Armstrong gets dumped
Nike is a cloth and footwear company with its products having gained high recognition for their design and quality. Lance Armstrong is a seven time champion of the Tour de France cycling championship. Lance Armstrong has been the brand iconic figure for a long time. The long term relationship that stretched far back from 1996 was cut short by allegations that all time cyclists have been involved in drugs during his race events to enhance his performance. It is quite evident that Mr. Lance was facing serious drug related allegations. It was good for sponsors to terminate such relations between themselves and the athlete to avoid a bad reputation for the company (Reed, Vanessa, &Vranical, 2012).
The partnership between Armstrong and Nike had extended to Armstrong’s foundation commonly known as Livingstone. For a number of times, Nike has gone on record defending Armstrong in the drug related allegations. Recently, the United States of America Anti doping Agency issued a conclusive report accusing the champion of a massive team doping scheme. This report was more conclusive than the other report that had been issued in the past. Following the conclusive report being released to the media, Lance resigned as chairman of the board. This was after lengthy consultations with his family. Lance Armstrong continues to deny the allegations (Reed, Vanessa, &Vranical, 2012).
Since 2000, Nike has portrayed Mr. Lace as a clean or drug free athlete. However, the drug related allegations stretch far back and Mr. Lance has been adamant to deny the same. Through many commercials that used to begin with all time champion taking a blood test followed by comments on how he used to practice, Nike implied that the champion never used drugs to enhance his performance (Roth, 2012)..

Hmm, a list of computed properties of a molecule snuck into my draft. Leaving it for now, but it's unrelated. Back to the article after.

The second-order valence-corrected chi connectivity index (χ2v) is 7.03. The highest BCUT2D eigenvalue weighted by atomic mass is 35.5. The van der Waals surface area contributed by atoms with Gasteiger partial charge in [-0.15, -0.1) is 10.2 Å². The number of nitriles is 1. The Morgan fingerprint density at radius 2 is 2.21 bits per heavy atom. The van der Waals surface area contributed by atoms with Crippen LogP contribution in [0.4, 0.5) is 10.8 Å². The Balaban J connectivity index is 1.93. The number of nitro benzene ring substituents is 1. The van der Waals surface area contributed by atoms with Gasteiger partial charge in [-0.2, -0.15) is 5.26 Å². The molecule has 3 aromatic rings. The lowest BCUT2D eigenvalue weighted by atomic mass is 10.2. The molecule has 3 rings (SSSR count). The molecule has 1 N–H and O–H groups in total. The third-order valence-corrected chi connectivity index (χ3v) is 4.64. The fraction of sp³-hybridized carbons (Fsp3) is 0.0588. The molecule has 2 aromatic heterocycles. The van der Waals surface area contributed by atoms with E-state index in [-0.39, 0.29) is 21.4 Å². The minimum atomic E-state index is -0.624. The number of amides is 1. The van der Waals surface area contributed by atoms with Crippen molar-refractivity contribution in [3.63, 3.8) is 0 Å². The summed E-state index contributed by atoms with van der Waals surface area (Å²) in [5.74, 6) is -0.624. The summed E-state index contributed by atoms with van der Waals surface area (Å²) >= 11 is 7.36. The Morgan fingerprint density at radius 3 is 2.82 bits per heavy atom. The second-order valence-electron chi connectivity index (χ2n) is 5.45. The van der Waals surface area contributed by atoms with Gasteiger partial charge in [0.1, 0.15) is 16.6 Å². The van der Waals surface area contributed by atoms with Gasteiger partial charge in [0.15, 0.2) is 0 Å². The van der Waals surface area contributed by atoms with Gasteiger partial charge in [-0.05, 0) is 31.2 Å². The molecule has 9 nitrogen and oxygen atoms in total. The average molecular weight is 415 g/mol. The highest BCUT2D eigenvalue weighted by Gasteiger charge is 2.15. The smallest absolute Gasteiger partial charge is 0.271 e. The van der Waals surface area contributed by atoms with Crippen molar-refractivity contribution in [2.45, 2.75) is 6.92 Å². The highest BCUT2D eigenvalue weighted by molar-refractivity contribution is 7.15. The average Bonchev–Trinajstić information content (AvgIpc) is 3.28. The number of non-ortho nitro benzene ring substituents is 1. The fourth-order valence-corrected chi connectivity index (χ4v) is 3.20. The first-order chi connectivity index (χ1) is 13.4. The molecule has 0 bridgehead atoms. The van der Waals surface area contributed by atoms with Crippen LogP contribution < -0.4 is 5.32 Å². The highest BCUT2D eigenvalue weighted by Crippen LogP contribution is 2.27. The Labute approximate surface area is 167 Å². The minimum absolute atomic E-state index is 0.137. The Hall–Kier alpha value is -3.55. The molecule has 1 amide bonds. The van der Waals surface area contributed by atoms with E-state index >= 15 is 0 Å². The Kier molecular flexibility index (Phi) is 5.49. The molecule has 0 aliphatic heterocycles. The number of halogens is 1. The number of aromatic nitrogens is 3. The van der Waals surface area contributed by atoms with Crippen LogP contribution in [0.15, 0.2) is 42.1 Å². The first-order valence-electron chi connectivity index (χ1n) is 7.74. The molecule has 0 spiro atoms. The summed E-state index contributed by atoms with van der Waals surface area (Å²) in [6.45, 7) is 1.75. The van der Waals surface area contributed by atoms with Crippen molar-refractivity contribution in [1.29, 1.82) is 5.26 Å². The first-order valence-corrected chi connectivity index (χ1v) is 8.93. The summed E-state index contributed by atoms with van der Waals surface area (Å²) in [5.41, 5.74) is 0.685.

The finding that was released by the Anti doping agency seemed to create a waiver on Nike’s believe on the athlete ’s integrity levels. In addition to Nike, Trek which is the company that made each bike that Mr. Armstrong rode on also ended their relationship with what they declared to be disappointing. Over the years, Mr. Armstrong had been given a stake in the company , and like all the other partners, Trek decided that he could keep his stake in the company which had been accorded due to sheer goodwill (Doeden, 2006).
Radio shack had been yet another corporation that had signed a sponsorship agreement with the athlete. The relationship between the athlete and Radio shack spun back to 2009. With the release of the drug related report, Radio shack ended its relations with the athlete. As of June 2008, Mr. Armstrong Lance was regarded as the 60th most effective product spokesman alongside Brad Pitt. After the release of the report, his rankings dropped to 1410 along side Nicki Minaj. This not only shocked marketing experts but the sporting fraternity as a whole was dismayed by the news (Reed, Vanessa, &Vranical, 2012).
As a result of these, many companies have withdrawn the sponsorship contracts they had signed with the star. As for the validity of their actions, the companies were legally protected. This is because; the sports icon had indulged in an illegal activity hence lacks any grounds to sue. There are still pending litigation made against the Anti doping agency by Mr. Armstrongs lawyers. However, if the report is true, Mr Armstrong should be thankful to his sponsors for not taking any legal action , and some have even allowed him to maintain his share in their companies for instance Trek (Vertuno, 2012).
It is quite evident that Mr. Lance was facing serious drug related allegations. To avoid bad company reputation, it was best for sponsors to terminate such relations between themselves and the athlete. For Nike and Radio shack, after terminating the contract, they still let Mr. Lance maintain his stake in companies which was quite considerate. Since the bone of contention revolves around illegality, compromise would not be a viable option , and as such Mr Lance should be grateful that no litigation was filed against him.
Doeden, M. (2006).Lance Armstrong. Minneapolis: Twenty-First Century Books.
Reed, A., Vanessa, O. &Vranical, S, (2012). Lance Armstrong Gets Dumped: Nike, RadioShack, Others Distance Themselves From Cyclist Amid Drug Scandal. The Wall Street Journal (18 October 2012).
Roth, D., (2012). A Long Day for Brand Armstrong.The Wall Street Journal (18 October 2012)
Vertuno, J., (2012). Judge questions USADA, Armstrong lawyers. Associated Press (10 August 2012)